Princeton doctor overprescribes opioids, must pay $30K fine and serve 2-year suspension
By Sulaiman Abdur-Rahman
October 18, 2018
But the good doctor turned bad, overprescribing opioid medications with reckless abandon and contributing to the national public health emergency, forcing the state to punish him.
Dragert has been suspended from medical practice and ordered to pay a $30,000 civil penalty for failing to properly manage the opioid dependence of his patients.
The Princeton psychiatrist will be sidelined for two years for prescribing controlled dangerous substances to his patients without appropriate screening or medical justification, according to a recent consent order issued by the New Jersey State Board of Medical Examiners.
Dragert, who began working as a Princeton House Behavioral Health medical director several years ago, is a doctor of osteopathy who had prescribed opioids without sufficient justification when he worked in private practice with Dr. John Wilkins, according to the consent order filed Sept. 26.
The state ordered Dragert to return his New Jersey medical license and his New Jersey controlled dangerous substance or CDS registration to the appropriate authorities immediately. And within the first six months of his suspension, Dragert must attend and successfully complete a course on medical ethics and must pass another course on CDS prescribing and record keeping.
“Over-prescribing of opioids has contributed to rising rates of opioid addiction and overdoses,” according to opioids.gov, which says drug overdose deaths “are now the leading cause of injury death in the United States.”
The Enforcement Bureau of the New Jersey Division of Consumer Affairs performed an inspection of Dragert’s former office and issued a subpoena for patient records on May 6, 2017, due to allegations he had been “indiscriminately prescribing controlled dangerous substances (‘CDS’) without the appropriate medical justification,” the consent order states.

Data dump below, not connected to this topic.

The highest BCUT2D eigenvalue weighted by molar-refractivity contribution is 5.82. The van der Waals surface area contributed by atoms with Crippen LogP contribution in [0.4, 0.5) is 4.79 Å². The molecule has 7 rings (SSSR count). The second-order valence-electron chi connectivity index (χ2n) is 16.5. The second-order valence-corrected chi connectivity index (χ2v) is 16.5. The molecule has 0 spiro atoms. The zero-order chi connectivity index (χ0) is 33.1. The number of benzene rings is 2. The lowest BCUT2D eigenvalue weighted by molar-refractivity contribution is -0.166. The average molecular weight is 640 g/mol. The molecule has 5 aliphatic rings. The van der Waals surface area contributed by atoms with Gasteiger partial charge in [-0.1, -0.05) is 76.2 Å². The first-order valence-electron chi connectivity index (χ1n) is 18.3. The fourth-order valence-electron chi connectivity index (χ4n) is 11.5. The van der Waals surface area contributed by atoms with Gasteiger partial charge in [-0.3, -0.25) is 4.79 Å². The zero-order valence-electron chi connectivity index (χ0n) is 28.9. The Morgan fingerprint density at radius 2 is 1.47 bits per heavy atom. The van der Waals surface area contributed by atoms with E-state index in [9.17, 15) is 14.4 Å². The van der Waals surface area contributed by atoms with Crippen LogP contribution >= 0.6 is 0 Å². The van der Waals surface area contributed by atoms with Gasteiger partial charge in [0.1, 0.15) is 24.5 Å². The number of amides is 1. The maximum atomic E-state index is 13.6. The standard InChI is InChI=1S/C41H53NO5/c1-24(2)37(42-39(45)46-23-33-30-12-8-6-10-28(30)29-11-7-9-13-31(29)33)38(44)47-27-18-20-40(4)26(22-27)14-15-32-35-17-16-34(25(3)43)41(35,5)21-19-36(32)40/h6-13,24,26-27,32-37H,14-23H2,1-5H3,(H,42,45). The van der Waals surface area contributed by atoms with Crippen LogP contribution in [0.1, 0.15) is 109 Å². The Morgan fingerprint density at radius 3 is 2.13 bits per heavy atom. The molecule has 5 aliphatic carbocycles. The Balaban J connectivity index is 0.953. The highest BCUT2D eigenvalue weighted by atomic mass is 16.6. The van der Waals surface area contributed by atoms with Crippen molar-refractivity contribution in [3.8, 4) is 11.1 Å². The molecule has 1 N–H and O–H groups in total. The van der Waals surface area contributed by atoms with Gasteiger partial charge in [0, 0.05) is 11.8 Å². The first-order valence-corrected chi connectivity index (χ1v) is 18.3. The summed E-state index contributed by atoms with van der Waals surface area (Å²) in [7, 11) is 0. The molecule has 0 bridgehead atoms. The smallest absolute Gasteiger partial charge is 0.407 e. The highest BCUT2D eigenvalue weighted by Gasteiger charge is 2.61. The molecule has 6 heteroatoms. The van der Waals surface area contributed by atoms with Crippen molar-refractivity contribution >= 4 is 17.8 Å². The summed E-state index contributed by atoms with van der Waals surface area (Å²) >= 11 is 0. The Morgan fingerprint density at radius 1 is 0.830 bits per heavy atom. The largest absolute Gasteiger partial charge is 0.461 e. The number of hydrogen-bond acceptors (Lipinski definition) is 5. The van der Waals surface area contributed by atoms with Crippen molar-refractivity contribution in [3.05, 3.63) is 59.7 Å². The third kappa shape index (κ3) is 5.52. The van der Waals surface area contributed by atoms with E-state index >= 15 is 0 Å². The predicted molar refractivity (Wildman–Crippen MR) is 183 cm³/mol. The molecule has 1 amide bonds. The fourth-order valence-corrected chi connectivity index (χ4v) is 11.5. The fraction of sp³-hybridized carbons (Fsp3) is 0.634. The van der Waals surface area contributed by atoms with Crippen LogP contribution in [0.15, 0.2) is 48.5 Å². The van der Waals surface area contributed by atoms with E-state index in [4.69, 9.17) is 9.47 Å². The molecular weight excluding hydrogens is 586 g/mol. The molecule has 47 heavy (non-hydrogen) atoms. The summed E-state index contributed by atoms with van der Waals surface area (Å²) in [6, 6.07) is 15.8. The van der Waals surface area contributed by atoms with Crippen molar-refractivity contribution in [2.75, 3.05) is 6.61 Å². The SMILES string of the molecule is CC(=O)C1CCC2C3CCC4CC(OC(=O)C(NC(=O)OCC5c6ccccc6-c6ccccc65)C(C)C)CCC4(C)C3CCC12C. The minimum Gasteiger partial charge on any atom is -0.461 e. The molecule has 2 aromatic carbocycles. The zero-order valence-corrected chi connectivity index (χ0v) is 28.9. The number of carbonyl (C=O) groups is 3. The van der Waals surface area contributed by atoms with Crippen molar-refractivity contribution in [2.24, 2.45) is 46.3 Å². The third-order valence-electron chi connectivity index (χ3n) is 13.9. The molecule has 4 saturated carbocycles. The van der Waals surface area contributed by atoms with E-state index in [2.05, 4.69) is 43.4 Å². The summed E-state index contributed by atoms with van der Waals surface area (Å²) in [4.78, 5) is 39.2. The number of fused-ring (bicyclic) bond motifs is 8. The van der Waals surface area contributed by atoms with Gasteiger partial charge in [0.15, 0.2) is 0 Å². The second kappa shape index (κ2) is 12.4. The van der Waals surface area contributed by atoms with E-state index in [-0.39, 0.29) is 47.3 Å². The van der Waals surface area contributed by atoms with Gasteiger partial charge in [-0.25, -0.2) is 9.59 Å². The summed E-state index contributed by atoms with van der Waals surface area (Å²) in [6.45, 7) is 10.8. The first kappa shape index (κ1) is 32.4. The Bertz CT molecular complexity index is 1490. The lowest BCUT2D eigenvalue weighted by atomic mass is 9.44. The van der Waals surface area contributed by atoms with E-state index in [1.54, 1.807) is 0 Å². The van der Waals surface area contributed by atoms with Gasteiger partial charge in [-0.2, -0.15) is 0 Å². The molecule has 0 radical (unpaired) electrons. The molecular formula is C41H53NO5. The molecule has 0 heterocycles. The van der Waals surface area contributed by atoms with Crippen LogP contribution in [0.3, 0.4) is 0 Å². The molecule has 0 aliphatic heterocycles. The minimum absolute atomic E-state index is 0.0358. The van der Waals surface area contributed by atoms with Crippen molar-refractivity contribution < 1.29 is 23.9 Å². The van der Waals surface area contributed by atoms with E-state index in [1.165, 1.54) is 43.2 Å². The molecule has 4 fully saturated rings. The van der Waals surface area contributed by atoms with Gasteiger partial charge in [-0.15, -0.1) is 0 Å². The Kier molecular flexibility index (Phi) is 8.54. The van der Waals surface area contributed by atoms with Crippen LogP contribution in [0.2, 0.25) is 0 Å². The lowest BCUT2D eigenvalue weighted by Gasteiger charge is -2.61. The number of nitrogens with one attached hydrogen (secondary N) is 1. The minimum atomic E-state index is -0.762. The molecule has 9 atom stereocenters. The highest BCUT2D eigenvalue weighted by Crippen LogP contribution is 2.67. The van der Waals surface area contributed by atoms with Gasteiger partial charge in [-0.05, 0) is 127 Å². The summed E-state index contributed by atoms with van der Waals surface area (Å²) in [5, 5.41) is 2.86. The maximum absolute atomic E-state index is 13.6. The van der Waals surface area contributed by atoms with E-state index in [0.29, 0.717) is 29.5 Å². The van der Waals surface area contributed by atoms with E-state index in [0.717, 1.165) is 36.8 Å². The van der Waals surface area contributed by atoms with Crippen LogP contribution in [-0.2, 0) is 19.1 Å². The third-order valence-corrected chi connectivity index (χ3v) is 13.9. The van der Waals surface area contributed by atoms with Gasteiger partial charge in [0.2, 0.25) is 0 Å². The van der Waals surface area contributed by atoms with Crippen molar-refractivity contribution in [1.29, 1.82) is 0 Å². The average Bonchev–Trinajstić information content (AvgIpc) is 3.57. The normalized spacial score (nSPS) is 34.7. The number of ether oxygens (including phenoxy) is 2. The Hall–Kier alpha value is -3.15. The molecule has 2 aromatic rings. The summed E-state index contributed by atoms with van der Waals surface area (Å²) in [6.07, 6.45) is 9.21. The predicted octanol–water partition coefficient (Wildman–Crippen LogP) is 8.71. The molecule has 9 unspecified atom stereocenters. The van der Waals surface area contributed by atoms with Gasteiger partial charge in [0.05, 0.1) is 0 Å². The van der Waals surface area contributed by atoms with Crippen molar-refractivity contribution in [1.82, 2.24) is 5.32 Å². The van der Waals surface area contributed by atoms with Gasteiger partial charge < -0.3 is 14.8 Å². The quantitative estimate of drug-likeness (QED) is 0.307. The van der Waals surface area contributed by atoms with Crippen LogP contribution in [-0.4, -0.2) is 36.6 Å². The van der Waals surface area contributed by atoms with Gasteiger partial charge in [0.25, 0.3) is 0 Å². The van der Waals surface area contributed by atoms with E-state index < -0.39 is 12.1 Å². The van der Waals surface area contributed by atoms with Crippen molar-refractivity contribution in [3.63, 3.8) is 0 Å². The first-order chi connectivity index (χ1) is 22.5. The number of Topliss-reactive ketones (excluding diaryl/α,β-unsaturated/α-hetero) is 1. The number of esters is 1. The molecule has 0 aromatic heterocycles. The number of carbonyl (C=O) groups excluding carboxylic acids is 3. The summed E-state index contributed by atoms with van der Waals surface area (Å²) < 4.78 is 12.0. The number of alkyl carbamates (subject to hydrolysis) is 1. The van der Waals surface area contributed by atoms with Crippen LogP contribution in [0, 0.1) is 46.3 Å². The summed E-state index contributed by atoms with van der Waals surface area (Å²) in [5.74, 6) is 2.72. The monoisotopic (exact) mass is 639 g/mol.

Dragert shared an office with Dr. Wilkins on Saturdays and received half of the earnings of the practice but lacked control over the staff or office infrastructure, according to the consent order, which cites findings from the state’s inspection and review of subpoenaed records.
Dragert appeared before a preliminary evaluation committee of the State Board of Medical Examiners on Oct. 25, 2017, and discussed his opioid prescription transgressions.
The board ultimately determined that Dragert “did not have sufficient control of the office or staff while in private practice with Dr. Wilkins” and further “determined that despite inquiries from the police, recognition that patients were becoming aggressive and unwilling to follow appropriate CDS prescribing protocol and his own acknowledgement that he was not appropriately managing the opioid dependence of his patients, Respondent continued to prescribe CDS without the appropriate screening and/or medical justification.”
Dragert, also referred to as “Respondent” in the consent order, “is no longer working in private practice,” according to the Board of Medical Examiners, “and is exclusively working at Princeton House, under the appropriate supervision and office infrastructure.”
Under the consent order, which Dragert signed, the doctor “shall not enter the premises of his former medical practice during business hours when patients may be present during his period of active suspension.”
“During the period of active suspension,” the consent order reads, “Respondent shall cease and desist all patient contact at any location and the rendering of medical care, including the issuance of any prescriptions for, or dispensation of, medications of any kind, including but not limited to controlled dangerous substances.”
Dragert’s two-year suspension places him on 12 months of active suspension to be followed by 12 months of probation. The order permits Dragert to pay his $30,000 civil penalty over the course of 24 consecutive months in monthly installments of $1,250 beginning Oct. 1.
The consent order allows Dragert to return to group practice in two years if he complies with the conditions of suspension, but he is permanently barred from practicing medicine solo.
Dragert was named medical director of dual diagnosis services in the inpatient department of the acclaimed Princeton House Behavioral Health location in Princeton several years ago, according to Princeton House’s winter 2015 newsletter.
“Dr. Dragert’s previous positions include dual diagnosis specific positions in inpatient and outpatient services,” the PHBH newsletter says. “Board certified in addiction medicine and psychiatry, he was Director of Psychiatry at High Focus’s Cranford site prior to joining PHBH.”
An online verification search confirms Dragert is a certified psychiatrist with the American Board of Psychiatry and Neurology Inc. and is certified in addiction medicine, through examination, by the American Board of Addiction Medicine Inc.
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